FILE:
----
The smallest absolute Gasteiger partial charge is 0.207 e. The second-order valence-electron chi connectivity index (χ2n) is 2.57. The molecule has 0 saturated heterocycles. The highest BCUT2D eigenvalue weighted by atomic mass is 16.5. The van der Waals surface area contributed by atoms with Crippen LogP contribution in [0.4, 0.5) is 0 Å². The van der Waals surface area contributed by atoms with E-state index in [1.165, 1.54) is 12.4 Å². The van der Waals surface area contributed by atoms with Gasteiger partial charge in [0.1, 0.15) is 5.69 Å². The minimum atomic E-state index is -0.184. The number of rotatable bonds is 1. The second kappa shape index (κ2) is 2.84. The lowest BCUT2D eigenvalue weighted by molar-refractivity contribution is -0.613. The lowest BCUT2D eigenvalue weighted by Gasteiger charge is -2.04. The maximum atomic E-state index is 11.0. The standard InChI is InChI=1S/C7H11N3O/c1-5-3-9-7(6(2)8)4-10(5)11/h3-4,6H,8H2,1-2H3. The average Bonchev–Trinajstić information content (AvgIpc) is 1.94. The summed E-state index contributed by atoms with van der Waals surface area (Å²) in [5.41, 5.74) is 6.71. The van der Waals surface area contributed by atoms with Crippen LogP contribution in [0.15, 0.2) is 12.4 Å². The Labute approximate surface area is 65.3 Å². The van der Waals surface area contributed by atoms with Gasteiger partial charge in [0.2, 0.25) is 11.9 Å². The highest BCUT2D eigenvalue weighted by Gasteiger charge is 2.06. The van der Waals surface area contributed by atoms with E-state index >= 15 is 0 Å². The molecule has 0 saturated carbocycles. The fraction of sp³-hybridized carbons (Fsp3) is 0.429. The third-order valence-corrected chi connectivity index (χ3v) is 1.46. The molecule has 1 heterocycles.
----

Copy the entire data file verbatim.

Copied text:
The smallest absolute Gasteiger partial charge is 0.207 e. The second-order valence-electron chi connectivity index (χ2n) is 2.57. The molecule has 0 saturated heterocycles. The highest BCUT2D eigenvalue weighted by atomic mass is 16.5. The van der Waals surface area contributed by atoms with Crippen LogP contribution in [0.4, 0.5) is 0 Å². The van der Waals surface area contributed by atoms with E-state index in [1.165, 1.54) is 12.4 Å². The van der Waals surface area contributed by atoms with Gasteiger partial charge in [0.1, 0.15) is 5.69 Å². The minimum atomic E-state index is -0.184. The number of rotatable bonds is 1. The second kappa shape index (κ2) is 2.84. The lowest BCUT2D eigenvalue weighted by molar-refractivity contribution is -0.613. The lowest BCUT2D eigenvalue weighted by Gasteiger charge is -2.04. The maximum atomic E-state index is 11.0. The standard InChI is InChI=1S/C7H11N3O/c1-5-3-9-7(6(2)8)4-10(5)11/h3-4,6H,8H2,1-2H3. The average Bonchev–Trinajstić information content (AvgIpc) is 1.94. The summed E-state index contributed by atoms with van der Waals surface area (Å²) in [5.41, 5.74) is 6.71. The van der Waals surface area contributed by atoms with Crippen LogP contribution in [0.15, 0.2) is 12.4 Å². The Labute approximate surface area is 65.3 Å². The van der Waals surface area contributed by atoms with Gasteiger partial charge in [0.2, 0.25) is 11.9 Å². The highest BCUT2D eigenvalue weighted by Gasteiger charge is 2.06. The van der Waals surface area contributed by atoms with E-state index >= 15 is 0 Å². The molecule has 0 saturated carbocycles. The fraction of sp³-hybridized carbons (Fsp3) is 0.429. The third-order valence-corrected chi connectivity index (χ3v) is 1.46. The molecule has 1 heterocycles.